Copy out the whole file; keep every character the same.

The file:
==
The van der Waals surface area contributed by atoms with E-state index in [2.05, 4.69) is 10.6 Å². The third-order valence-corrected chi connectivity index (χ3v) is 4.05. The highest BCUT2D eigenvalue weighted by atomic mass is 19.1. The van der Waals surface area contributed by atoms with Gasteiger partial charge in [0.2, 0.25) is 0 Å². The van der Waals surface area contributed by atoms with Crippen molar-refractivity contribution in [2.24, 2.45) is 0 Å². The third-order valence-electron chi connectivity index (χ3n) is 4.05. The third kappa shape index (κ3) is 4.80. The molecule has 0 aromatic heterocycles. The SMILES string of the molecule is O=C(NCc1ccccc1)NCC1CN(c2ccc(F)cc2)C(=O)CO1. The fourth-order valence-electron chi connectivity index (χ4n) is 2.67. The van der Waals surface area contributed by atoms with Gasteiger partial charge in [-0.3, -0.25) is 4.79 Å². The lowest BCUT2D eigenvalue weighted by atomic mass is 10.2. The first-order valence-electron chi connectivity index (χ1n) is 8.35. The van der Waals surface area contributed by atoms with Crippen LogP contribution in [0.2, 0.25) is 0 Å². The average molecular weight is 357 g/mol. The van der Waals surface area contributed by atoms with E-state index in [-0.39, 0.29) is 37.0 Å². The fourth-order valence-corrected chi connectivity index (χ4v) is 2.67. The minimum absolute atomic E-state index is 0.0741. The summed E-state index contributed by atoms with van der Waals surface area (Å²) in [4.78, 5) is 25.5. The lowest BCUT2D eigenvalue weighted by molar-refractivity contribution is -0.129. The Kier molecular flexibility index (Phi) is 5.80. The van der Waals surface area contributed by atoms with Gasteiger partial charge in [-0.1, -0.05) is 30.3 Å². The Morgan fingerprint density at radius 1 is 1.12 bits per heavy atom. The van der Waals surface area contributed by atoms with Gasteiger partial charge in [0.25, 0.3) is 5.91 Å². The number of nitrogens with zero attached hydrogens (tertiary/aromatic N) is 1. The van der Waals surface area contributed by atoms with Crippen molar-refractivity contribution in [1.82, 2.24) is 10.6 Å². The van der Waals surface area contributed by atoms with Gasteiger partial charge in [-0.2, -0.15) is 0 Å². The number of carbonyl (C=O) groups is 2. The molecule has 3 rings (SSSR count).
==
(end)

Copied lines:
The van der Waals surface area contributed by atoms with E-state index in [2.05, 4.69) is 10.6 Å². The third-order valence-corrected chi connectivity index (χ3v) is 4.05. The highest BCUT2D eigenvalue weighted by atomic mass is 19.1. The van der Waals surface area contributed by atoms with Gasteiger partial charge in [0.2, 0.25) is 0 Å². The van der Waals surface area contributed by atoms with Crippen molar-refractivity contribution in [2.24, 2.45) is 0 Å². The third-order valence-electron chi connectivity index (χ3n) is 4.05. The third kappa shape index (κ3) is 4.80. The molecule has 0 aromatic heterocycles. The SMILES string of the molecule is O=C(NCc1ccccc1)NCC1CN(c2ccc(F)cc2)C(=O)CO1. The fourth-order valence-electron chi connectivity index (χ4n) is 2.67. The van der Waals surface area contributed by atoms with Gasteiger partial charge in [-0.3, -0.25) is 4.79 Å². The lowest BCUT2D eigenvalue weighted by atomic mass is 10.2. The first-order valence-electron chi connectivity index (χ1n) is 8.35. The van der Waals surface area contributed by atoms with Crippen LogP contribution in [0.2, 0.25) is 0 Å². The average molecular weight is 357 g/mol. The van der Waals surface area contributed by atoms with E-state index in [-0.39, 0.29) is 37.0 Å². The fourth-order valence-corrected chi connectivity index (χ4v) is 2.67. The minimum absolute atomic E-state index is 0.0741. The summed E-state index contributed by atoms with van der Waals surface area (Å²) in [4.78, 5) is 25.5. The lowest BCUT2D eigenvalue weighted by molar-refractivity contribution is -0.129. The Kier molecular flexibility index (Phi) is 5.80. The van der Waals surface area contributed by atoms with Gasteiger partial charge in [-0.1, -0.05) is 30.3 Å². The Morgan fingerprint density at radius 1 is 1.12 bits per heavy atom. The van der Waals surface area contributed by atoms with Gasteiger partial charge in [0.25, 0.3) is 5.91 Å². The number of nitrogens with zero attached hydrogens (tertiary/aromatic N) is 1. The van der Waals surface area contributed by atoms with Crippen molar-refractivity contribution in [1.82, 2.24) is 10.6 Å². The van der Waals surface area contributed by atoms with Gasteiger partial charge in [-0.2, -0.15) is 0 Å². The number of carbonyl (C=O) groups is 2. The molecule has 3 rings (SSSR count).